Planning on paying your tuition late? Or paying it off in installments? It’ll cost you. Some Canadian universities charge a higher rate of interest on late payments than do the usual targets of cries of usury, namely credit cards.
We were surprised to discover this, because while lowering tuition has long been a central objective of student activists, and hidden ancillary fees have always been on their radar screen, the subject of interest — which only hits the most vulnerable students, those unable to pay their university costs up front — has never generated much, well, interest.
Maclean’s OnCampus selected 27 universities, of varying sizes from across the country, to get an idea of how students are being charged if they are late paying their tuition and fees. We also asked whether the student was required to pay all fees for the academic year up front in September or if they could pay at the beginning of each term. Finally, we looked at whether the university made special arrangements for student loans, which are dispersed in two installments (fall and winter).
For the purposes of our survey, we have listed the annualized interest rate charged in order to easily compare. Some schools charge the fee monthly but do not compound the interest; that means that late payers are not charged interest on the previous month’s interest. Among the non-compounders are the University of Calgary and Simon Fraser University. Also, most schools do not officially refer to the charge as “interest,” but rather describe it as a “late fee” or “penalty.” For this article we call any late charge calculated as a percentage of the amount owing “interest.”
The survey shows that there is no national standard for interest charged on outstanding tuition. While most universities charged interest, five schools surveyed charged a flat late fee no matter the amount outstanding. Among those schools charging interest, rates varied from a high of 26.82 to a low of 6.75 per cent. Some universities charge a flat late fee in addition to interest charges. By way of comparison, standard credit cards generally carry and interest rates of 18 or 19 per cent, with low-rate options offered at 10 per cent or less.
The highest annualized interest rate was 26.82 per cent (two per cent per month) at the University of Northern British Columbia. Rob van Adrichem, director of media and public relations, said that UNBC’s director of finance Leanne Murphy was surprised to hear that their interest rate was higher than at other schools. “We set our rate when we opened in the early nineties,” van Adrichem said. “And that was pretty standard.” SFU also charges two per cent per month and lists its per annum rate at 24 per cent.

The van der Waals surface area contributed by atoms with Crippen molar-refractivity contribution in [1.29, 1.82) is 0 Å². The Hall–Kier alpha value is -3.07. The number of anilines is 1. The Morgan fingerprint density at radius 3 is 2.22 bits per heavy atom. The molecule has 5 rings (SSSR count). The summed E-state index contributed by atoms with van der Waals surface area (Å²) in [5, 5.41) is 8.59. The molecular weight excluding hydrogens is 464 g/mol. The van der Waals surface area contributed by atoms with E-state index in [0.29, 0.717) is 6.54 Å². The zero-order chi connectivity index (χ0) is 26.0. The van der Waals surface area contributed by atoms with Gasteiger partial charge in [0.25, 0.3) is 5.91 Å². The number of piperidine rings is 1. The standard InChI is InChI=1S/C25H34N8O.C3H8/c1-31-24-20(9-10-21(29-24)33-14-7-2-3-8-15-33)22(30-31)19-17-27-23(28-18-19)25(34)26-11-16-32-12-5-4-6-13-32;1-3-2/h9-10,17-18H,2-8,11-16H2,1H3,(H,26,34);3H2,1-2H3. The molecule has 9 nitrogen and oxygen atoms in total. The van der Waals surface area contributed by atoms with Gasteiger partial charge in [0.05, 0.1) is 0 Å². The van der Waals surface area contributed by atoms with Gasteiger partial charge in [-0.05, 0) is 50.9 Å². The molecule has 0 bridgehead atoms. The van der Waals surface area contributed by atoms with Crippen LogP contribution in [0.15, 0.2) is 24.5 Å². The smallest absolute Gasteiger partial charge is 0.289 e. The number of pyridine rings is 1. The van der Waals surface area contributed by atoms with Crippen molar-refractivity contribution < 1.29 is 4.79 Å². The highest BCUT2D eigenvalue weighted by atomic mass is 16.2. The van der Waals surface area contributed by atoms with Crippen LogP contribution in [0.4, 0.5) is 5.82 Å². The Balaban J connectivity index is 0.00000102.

According to van Adrichem, UNBC does not have a significant problem collecting outstanding fees from its 4,200 students. He says that the nature of the school, with a large portion of its students studying off-campus, pushed UNBC to offer many services online, including payment by credit card. At the end of March, UNBC had $200,000 outstanding from winter fees.
Right behind UNBC and SFU, seven universities charged a 19.6 per cent annualized rate: Saskatchewan, Victoria, Regina, Ryerson, Toronto, Windsor, and Mount Allison.
At the other end of the spectrum, Memorial University in Newfoundland charges only 6.75 per cent on fees still outstanding at the end of the academic term. Memorial also caps late charges at $75 per term and the fee is not charged to student loan borrowers.
Although UNBC and SFU appear to charge the highest late fee, many universities charge both interest and a flat rate late fee. For instance, Mount A, Acadia, and Dalhousie charge a $50 late fee in addition to interest. Concordia, Ottawa, New Brunswick, Prince Edward Island, McMaster, and McGill also charge a flat late fee in addition to interest.
Some universities don’t appear to charge any interest — instead only a flat late fee. Winnipeg, Manitoba, Lakehead, Waterloo, and Western charge between $50 and $130 to students with unpaid fees.
The fact that UNBC and SFU collect tuition in both the fall and winter term may reduce the likelihood that students will incur late fees. At most universities in Ontario, in contrast, students are required to pay tuition for the entire academic year up front in the fall, even though student loans are paid in two, semi-annual installments. Some universities, such as McMaster, charge a fee to student loan borrowers to defer their winter tuition payment until the second student loan installment.
Most schools do have some kind of service for students who find themselves unable to pay, such as emergency bursaries. It seems that most schools will be flexible and find an arrangement with students who provide information to their financial services departments about their financial situation.
For example, the University of Calgary only charges interest to students who haven’t consulted with university staff. Students with student loans can easily defer their tuition payment until they have received their funds. U of C’s website also clearly states that students will not be dropped from their classes for non-payment.
However, some schools, such as UNBC, reserve the right to deregister students from class for nonpayment. Universities will sometimes even resort to using collection agencies to collect unpaid fees. But in most cases these measures are reserved for students who do not communicate their financial situation to the university.
-with a report from Joey Coleman